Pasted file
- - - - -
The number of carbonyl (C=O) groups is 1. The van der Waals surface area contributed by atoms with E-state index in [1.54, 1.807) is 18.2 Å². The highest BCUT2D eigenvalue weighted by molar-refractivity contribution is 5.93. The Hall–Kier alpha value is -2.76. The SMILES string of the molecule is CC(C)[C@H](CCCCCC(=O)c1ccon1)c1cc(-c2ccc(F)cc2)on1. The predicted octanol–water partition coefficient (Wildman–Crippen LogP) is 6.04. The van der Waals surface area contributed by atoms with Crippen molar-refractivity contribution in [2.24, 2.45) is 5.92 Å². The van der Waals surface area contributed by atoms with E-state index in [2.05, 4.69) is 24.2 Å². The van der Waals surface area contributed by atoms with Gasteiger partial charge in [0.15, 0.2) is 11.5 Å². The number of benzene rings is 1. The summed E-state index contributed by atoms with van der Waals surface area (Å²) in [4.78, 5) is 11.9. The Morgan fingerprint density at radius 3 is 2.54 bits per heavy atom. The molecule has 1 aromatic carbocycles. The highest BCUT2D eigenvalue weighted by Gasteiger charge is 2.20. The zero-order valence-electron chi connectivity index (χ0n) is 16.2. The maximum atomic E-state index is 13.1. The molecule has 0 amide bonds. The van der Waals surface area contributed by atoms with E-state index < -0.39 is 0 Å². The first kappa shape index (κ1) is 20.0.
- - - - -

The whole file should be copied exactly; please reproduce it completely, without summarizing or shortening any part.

The number of carbonyl (C=O) groups is 1. The van der Waals surface area contributed by atoms with E-state index in [1.54, 1.807) is 18.2 Å². The highest BCUT2D eigenvalue weighted by molar-refractivity contribution is 5.93. The Hall–Kier alpha value is -2.76. The SMILES string of the molecule is CC(C)[C@H](CCCCCC(=O)c1ccon1)c1cc(-c2ccc(F)cc2)on1. The predicted octanol–water partition coefficient (Wildman–Crippen LogP) is 6.04. The van der Waals surface area contributed by atoms with Crippen molar-refractivity contribution in [2.24, 2.45) is 5.92 Å². The van der Waals surface area contributed by atoms with E-state index in [2.05, 4.69) is 24.2 Å². The van der Waals surface area contributed by atoms with Gasteiger partial charge in [0.15, 0.2) is 11.5 Å². The number of benzene rings is 1. The summed E-state index contributed by atoms with van der Waals surface area (Å²) in [4.78, 5) is 11.9. The Morgan fingerprint density at radius 3 is 2.54 bits per heavy atom. The molecule has 1 aromatic carbocycles. The highest BCUT2D eigenvalue weighted by Gasteiger charge is 2.20. The zero-order valence-electron chi connectivity index (χ0n) is 16.2. The maximum atomic E-state index is 13.1. The molecule has 0 amide bonds. The van der Waals surface area contributed by atoms with E-state index < -0.39 is 0 Å². The first kappa shape index (κ1) is 20.0.